Author Archives: davidlikeswine

2012 Bohème “Stuller Vineyard” Pinot Noir

Sonoma Coast AVA; 14.1% ABV
Purchased March 24th at Palo Alto; $14.99

IMG_0151I was really excited to see these come in. This winery is a project started by the former Belle Glos vineyard manager who also happens to be part of the Wagner family (Caymus and many others). The website has a ton of great technical data on this particular vineyard (link here) with high points being that it sits at 1200 feet of elevation about 6 miles inland form the Pacific Ocean and is farmed in two blocks, one hillside the other hilltop. This particular wine spent 21 months in neutral French oak. If you like the brooding, almost cocktail-like style of Pinot Noir, I think you’ll like this one.

The wine poured a dark ruby garnet and was all blackberries and cream on the nose. I would have guessed zinfandel confidently had this been a blind tasting. On the palate, it’s a full-bodied wine with an almost viscous mouthfeel. I got black cherry, cinnamon, orange peel with some underbrush or cooking herbs as well with a long 8-10 second finish. Structure doesn’t really emerge until about an hour in the glass, and even at that it’s a softly built wine but surprisingly held up well over 3 days of consumption. A nice bottle that tastes expensive but just doesn’t have what I look for in a pinot.  Definitely drinkable and enjoyable, but at it’s higher price point there are likely better options out there.

2010 Santa Alicia “Edición Limitada” Pinot Noir

Casablanca, Chile; 14% ABV
Imported by Halby Marketing, Sonoma, CA
$6.99 at Palo Alto on February 28th

IMG_0084Getting out from under the back-log and wanted to get this up before the sale as I know this is still around in quantity, at least at Palo Alto. This came in with two other Santa Alicia wines (a “Shiraz” which was not good and the “Millantu” red blend which was very good) and I picked up a bottle because the price point seemed nice and the packaging alluded to some quality. A brief web search had me immediately regretting my decision. Wine Enthusiast panned this, giving it 80 points, calling it bitter and astringent. That review was dated 2013, and all I can surmise is that the wine was either totally shut down or that they got a bad bottle. I really liked this and found it a refreshing change of pace from the darker, more brooding pinots that have been around lately.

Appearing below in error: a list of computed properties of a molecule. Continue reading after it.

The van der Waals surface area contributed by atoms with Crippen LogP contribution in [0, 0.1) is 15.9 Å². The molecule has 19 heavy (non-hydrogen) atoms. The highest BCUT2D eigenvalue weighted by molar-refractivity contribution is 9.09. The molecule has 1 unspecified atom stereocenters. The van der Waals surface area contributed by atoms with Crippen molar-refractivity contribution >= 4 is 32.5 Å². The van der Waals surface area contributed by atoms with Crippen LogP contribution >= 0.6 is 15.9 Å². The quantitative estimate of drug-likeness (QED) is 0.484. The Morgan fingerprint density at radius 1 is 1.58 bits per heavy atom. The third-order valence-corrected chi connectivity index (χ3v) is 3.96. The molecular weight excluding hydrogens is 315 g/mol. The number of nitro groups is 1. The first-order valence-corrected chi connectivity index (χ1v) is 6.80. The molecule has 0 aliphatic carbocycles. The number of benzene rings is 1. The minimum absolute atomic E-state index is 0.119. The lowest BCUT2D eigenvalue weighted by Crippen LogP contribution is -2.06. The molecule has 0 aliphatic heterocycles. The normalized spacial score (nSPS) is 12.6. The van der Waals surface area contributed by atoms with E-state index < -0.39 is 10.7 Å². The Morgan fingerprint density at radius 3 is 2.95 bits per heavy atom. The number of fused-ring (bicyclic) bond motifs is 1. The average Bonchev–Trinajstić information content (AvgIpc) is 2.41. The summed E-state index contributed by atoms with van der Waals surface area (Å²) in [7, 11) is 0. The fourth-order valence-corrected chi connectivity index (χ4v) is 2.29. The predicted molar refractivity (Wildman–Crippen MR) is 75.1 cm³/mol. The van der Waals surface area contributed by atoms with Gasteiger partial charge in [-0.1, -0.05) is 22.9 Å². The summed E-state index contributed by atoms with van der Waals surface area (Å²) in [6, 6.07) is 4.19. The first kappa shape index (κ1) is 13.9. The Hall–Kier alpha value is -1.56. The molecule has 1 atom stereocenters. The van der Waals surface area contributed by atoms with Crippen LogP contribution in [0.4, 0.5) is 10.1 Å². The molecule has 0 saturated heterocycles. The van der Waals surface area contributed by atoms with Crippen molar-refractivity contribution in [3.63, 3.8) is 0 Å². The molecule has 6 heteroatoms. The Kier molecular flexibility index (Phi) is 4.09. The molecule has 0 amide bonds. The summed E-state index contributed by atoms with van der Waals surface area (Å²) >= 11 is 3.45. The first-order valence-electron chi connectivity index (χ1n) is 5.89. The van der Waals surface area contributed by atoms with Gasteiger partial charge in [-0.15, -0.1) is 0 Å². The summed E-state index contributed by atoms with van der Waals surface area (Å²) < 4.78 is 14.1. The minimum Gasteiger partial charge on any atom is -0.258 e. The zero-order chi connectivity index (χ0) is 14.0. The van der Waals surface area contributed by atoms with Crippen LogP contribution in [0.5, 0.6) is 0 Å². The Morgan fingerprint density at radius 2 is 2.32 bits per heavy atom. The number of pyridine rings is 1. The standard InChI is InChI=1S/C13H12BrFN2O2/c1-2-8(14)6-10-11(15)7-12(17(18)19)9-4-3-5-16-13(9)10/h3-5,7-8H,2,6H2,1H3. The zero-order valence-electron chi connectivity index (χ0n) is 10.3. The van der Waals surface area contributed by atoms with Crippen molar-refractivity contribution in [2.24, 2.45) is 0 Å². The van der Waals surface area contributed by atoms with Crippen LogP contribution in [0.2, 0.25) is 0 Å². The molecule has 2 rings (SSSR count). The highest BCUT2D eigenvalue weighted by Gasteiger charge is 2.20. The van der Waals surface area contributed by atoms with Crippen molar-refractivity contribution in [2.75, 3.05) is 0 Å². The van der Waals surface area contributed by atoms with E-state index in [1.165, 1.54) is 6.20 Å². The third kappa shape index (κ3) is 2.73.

This wine pours sweet and a little one-dimensional, but after about an hour or so really opens up to display a wide spectrum of strawberry, pomegranate, and red cherry flavors with nice balancing brightness from the acidity. There’s a hint of some mushroom earthiness on the nose, but it doesn’t carry over to the palate. Bright, clean fruit, some oak influence, and no noticeable flaws make this a solid choice for a $7 pinot. Two thumbs up from me, especially for $5.60 on the sale next week.

2012 Castillo Marín

Cariñena, Spain; 13.5% ABV
Purchased for $5.99 at Palo Alto on 1/20/2017

img_9919-1This wine is a 50-50 blend of Tempranillo and Garnacha from a winery about which I sadly couldn’t find much information. Perhaps my bottle needed a few more days to rest after transport, or perhaps the wine is just still really young, but there are some promising components here that, if they come together, might make this a winner down the road.

The real standout on night 1 was the nose. Black cherry, raspberry, some herbal (as in thyme and rosemary) aspects as well as this almost dark violets floral note that was just fantastic. On the palate though, the wine was really muted, bordering on unpleasant. A bit of raspberry liqueur and some saline acidity, giving way to some tart cherry, cork, and a slightly bitter finish. I gave the wine about 2 hours in the glass, trying it at 30 minute intervals. As time progressed it improved, but only slightly. The nose, however, remained fantastic, even intensifying as the evening went on.